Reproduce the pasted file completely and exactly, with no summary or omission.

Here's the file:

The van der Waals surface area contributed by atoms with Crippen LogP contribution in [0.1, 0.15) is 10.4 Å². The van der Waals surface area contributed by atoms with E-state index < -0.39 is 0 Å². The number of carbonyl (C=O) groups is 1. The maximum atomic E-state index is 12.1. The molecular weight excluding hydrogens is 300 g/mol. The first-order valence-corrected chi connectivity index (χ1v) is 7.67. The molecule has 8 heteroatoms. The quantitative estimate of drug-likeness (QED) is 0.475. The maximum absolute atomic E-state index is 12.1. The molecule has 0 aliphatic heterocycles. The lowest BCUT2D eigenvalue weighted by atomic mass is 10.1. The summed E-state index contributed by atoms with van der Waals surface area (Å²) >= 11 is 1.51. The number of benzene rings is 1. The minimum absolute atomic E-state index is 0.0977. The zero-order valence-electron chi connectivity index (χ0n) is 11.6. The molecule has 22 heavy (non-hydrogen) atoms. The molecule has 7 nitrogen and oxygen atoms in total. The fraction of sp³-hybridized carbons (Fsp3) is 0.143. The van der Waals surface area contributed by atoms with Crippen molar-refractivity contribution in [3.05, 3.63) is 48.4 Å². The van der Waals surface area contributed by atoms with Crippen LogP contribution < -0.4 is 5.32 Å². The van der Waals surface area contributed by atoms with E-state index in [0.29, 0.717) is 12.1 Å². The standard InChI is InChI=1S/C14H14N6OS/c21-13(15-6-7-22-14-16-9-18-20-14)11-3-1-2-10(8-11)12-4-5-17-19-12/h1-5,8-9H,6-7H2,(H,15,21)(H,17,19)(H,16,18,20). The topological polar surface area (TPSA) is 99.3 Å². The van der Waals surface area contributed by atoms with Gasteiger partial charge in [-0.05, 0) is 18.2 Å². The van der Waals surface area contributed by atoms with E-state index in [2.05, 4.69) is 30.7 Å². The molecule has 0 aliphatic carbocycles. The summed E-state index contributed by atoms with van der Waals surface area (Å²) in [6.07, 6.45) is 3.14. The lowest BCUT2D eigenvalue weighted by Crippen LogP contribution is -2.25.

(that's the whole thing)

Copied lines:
The van der Waals surface area contributed by atoms with Crippen LogP contribution in [0.1, 0.15) is 10.4 Å². The van der Waals surface area contributed by atoms with E-state index < -0.39 is 0 Å². The number of carbonyl (C=O) groups is 1. The maximum atomic E-state index is 12.1. The molecular weight excluding hydrogens is 300 g/mol. The first-order valence-corrected chi connectivity index (χ1v) is 7.67. The molecule has 8 heteroatoms. The quantitative estimate of drug-likeness (QED) is 0.475. The maximum absolute atomic E-state index is 12.1. The molecule has 0 aliphatic heterocycles. The lowest BCUT2D eigenvalue weighted by atomic mass is 10.1. The summed E-state index contributed by atoms with van der Waals surface area (Å²) >= 11 is 1.51. The number of benzene rings is 1. The minimum absolute atomic E-state index is 0.0977. The zero-order valence-electron chi connectivity index (χ0n) is 11.6. The molecule has 22 heavy (non-hydrogen) atoms. The molecule has 7 nitrogen and oxygen atoms in total. The fraction of sp³-hybridized carbons (Fsp3) is 0.143. The van der Waals surface area contributed by atoms with Crippen molar-refractivity contribution in [3.05, 3.63) is 48.4 Å². The van der Waals surface area contributed by atoms with Crippen LogP contribution < -0.4 is 5.32 Å². The van der Waals surface area contributed by atoms with E-state index in [0.29, 0.717) is 12.1 Å². The standard InChI is InChI=1S/C14H14N6OS/c21-13(15-6-7-22-14-16-9-18-20-14)11-3-1-2-10(8-11)12-4-5-17-19-12/h1-5,8-9H,6-7H2,(H,15,21)(H,17,19)(H,16,18,20). The topological polar surface area (TPSA) is 99.3 Å². The van der Waals surface area contributed by atoms with Gasteiger partial charge in [-0.05, 0) is 18.2 Å². The van der Waals surface area contributed by atoms with E-state index in [2.05, 4.69) is 30.7 Å². The molecule has 0 aliphatic carbocycles. The summed E-state index contributed by atoms with van der Waals surface area (Å²) in [6.07, 6.45) is 3.14. The lowest BCUT2D eigenvalue weighted by Crippen LogP contribution is -2.25.